Conversion engagement, referrals, time on page, page views, links out and impressions are important metrics that will help you gauge whether or not your ad is successful.

A/B Testing

Ensure that the content you offer (for example, infographic, e-book etc.) and your advertising elements are optimised to the hilt.

This is one more way by which you can ensure that the ad you have placed is engaging your target audience.

Retarget

Just because your target audience did not convert the first time it does not mean that they are never going to convert.

By analysing customer behaviour you can create more relevant and specific content that boosts user engagement and interaction.

Retargeting can be a great way of boosting your overall conversion rate.

Top Platforms For Native Advertising

Lately, the traditional advertising eco-system has been badly affected by systems like adblockers and many more similar softwares.

This has led to more and more advertisers/publishers turning to native advertising on their sites and blogs to add to their advertising revenues.

The biggest advantage of native ads is that they can seep into the sites and blogs seamlessly, so much that at times it is difficult to differentiate between a native ad and the normal site/blog content.

Also, native advertising makes the click-rates more feasible by making the content more relatable and engaging.

It is believed that if you experience an increase in the number and frequency of effective native advertising, you are here in to stay in the market.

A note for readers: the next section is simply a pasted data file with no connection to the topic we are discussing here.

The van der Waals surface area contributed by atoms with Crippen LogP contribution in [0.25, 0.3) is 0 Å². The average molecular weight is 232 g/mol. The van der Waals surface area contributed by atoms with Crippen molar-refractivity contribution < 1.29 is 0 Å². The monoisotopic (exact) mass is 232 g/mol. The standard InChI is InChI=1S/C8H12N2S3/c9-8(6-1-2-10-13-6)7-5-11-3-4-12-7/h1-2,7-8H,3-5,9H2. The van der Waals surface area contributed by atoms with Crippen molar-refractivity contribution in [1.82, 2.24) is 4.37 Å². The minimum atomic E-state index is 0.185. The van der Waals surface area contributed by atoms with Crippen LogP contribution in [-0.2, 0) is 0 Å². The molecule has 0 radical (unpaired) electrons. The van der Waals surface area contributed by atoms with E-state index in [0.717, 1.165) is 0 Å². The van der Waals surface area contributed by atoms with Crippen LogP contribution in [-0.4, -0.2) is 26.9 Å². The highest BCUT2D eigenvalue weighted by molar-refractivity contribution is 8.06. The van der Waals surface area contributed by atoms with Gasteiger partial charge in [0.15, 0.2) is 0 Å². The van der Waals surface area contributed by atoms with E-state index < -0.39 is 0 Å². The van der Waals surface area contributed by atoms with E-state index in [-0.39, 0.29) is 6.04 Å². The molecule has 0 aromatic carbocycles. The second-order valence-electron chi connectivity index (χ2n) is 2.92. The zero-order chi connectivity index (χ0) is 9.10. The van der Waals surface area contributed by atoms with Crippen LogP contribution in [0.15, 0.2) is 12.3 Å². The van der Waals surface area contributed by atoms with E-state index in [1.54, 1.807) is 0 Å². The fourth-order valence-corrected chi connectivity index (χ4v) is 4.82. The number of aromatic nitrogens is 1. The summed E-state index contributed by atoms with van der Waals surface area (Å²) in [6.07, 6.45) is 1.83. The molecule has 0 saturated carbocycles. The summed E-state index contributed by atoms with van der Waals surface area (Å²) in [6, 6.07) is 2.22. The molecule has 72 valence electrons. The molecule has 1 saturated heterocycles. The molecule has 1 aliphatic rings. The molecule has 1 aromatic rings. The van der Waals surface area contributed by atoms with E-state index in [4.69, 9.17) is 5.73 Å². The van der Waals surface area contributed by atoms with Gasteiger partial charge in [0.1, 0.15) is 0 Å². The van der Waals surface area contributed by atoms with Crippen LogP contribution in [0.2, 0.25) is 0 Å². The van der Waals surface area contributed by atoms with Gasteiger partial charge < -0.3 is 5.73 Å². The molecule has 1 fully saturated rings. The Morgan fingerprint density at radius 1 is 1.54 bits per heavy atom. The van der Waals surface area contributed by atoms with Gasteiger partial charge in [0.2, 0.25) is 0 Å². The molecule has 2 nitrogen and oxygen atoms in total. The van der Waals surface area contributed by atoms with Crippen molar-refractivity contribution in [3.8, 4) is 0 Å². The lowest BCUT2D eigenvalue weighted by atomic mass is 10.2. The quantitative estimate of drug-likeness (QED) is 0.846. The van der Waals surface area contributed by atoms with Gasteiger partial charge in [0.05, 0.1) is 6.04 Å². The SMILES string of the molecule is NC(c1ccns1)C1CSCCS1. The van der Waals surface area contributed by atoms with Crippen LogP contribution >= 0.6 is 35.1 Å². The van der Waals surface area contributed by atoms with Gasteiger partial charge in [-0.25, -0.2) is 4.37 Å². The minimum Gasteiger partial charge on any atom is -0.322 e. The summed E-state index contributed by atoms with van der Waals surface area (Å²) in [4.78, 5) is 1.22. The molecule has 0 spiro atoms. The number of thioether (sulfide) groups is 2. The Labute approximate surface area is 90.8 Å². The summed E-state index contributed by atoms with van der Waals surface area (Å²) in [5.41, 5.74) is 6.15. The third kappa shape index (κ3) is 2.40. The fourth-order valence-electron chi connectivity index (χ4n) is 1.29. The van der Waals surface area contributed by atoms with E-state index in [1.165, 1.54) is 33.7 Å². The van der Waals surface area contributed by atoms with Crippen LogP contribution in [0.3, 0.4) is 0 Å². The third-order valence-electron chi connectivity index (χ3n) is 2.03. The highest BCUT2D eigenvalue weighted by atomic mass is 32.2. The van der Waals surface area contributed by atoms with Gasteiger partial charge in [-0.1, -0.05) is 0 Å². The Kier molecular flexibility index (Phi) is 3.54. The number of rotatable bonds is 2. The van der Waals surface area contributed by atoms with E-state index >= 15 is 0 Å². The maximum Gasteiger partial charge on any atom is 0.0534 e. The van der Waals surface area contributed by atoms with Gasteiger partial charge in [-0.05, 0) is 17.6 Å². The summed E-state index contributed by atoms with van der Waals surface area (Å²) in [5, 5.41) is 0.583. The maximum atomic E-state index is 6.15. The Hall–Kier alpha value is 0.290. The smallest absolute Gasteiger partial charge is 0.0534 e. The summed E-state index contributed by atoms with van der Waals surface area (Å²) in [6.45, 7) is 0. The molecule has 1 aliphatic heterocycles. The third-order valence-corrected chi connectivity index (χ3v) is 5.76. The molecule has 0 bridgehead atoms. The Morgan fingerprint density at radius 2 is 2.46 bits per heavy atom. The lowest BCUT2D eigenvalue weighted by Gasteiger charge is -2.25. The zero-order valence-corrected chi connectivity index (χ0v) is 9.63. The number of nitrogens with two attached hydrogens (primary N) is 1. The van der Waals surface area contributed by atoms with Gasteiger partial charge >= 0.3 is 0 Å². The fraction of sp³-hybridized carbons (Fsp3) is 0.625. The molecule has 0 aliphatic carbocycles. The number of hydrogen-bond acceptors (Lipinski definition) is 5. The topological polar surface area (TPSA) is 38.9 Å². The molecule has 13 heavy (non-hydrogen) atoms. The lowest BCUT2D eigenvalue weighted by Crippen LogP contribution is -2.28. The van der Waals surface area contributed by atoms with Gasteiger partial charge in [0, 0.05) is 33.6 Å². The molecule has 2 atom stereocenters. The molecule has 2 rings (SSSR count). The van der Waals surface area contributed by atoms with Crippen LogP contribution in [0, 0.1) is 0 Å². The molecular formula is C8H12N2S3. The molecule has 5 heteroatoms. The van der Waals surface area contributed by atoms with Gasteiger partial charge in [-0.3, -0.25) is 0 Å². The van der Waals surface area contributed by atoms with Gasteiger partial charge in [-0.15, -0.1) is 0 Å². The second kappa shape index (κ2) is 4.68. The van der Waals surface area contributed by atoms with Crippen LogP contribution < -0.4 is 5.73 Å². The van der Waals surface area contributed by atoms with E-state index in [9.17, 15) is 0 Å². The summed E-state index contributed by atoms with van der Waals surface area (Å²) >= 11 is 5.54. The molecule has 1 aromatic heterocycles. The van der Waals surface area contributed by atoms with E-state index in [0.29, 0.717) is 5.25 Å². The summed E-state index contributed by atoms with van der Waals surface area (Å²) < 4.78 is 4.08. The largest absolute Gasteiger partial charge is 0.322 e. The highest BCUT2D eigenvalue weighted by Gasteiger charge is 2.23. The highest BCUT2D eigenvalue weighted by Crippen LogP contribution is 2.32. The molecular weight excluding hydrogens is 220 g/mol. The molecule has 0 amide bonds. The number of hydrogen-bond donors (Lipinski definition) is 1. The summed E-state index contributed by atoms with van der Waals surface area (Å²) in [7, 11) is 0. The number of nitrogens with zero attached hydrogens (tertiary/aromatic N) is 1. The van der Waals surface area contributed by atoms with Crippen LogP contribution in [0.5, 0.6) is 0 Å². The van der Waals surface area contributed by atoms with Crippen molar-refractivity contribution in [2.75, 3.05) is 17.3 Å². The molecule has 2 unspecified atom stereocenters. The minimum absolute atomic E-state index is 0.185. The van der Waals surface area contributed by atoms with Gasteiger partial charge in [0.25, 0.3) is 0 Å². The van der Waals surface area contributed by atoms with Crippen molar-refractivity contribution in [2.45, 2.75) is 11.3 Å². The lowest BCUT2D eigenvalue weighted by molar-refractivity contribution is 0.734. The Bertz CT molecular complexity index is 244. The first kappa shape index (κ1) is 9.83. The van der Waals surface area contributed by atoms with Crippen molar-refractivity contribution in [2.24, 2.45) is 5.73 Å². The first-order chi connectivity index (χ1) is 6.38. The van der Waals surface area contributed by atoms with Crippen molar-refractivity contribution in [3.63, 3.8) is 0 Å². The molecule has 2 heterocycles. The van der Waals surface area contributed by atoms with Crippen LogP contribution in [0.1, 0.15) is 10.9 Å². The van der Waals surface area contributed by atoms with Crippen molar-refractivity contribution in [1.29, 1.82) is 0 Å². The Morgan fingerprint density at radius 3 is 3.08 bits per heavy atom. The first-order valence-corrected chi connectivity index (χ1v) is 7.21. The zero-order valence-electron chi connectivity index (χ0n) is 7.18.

There are various digital media platforms which can be extremely useful for your business. Some of the major platforms are listed below:


Redirect.com is on top of the list of the most effective platforms for native advertising, and there is good reason for it too. This portal allows the users to buy and sell traffic through a real-time bidding system. Through redirect.com, you can buy displays, email addresses, domains, pops and RON traffic.

The site has an intuitive geo-targeting system which monetises all the international traffic of their clients. It also ensures that the clients benefit from a decent RPM. The site provides a single redirect link which is required to be entered into the system as a broad-based geo-redirect link.

For example, if you buy an offer which currently accommodates only US traffic, the traffic from other countries will be redirected to the link which geo-targets the foregone traffic to a page that helps you monetise international traffic effectively.

If you talk about the quality and visibility of advertising, Outbrain still remains one of the best native ad networks across the market. Established in 2006, Outbrain monitors the quality of ads with the help of various carefully operated intelligent filters that incorporate the site content from various product-oriented ads.

Outbrain does not work on a standalone basis. It has teamed up with various niches, markets and publishers for the promotion of native ads.

Currently, it is available only for the top publishers, such as Sky News, which gets over 10 million page views every month! .


Nativo is a platform which is difficult to beat when it comes to exemplifying branded content in the language of the publishing streams. It functions in the pure realm of native advertising. Despite being just 5 years old, the efficient Nativo network is highly integrated on the site of the publishers and offers a great deal of screens and devices.

Nativo makes sure that every ad matches to the individual feel of every medium and publisher site. It constantly makes an effort to make the entire process of native advertising and promotion simple. It is so committed towards its policy that it enjoys the support of a lot of top-notch publishers.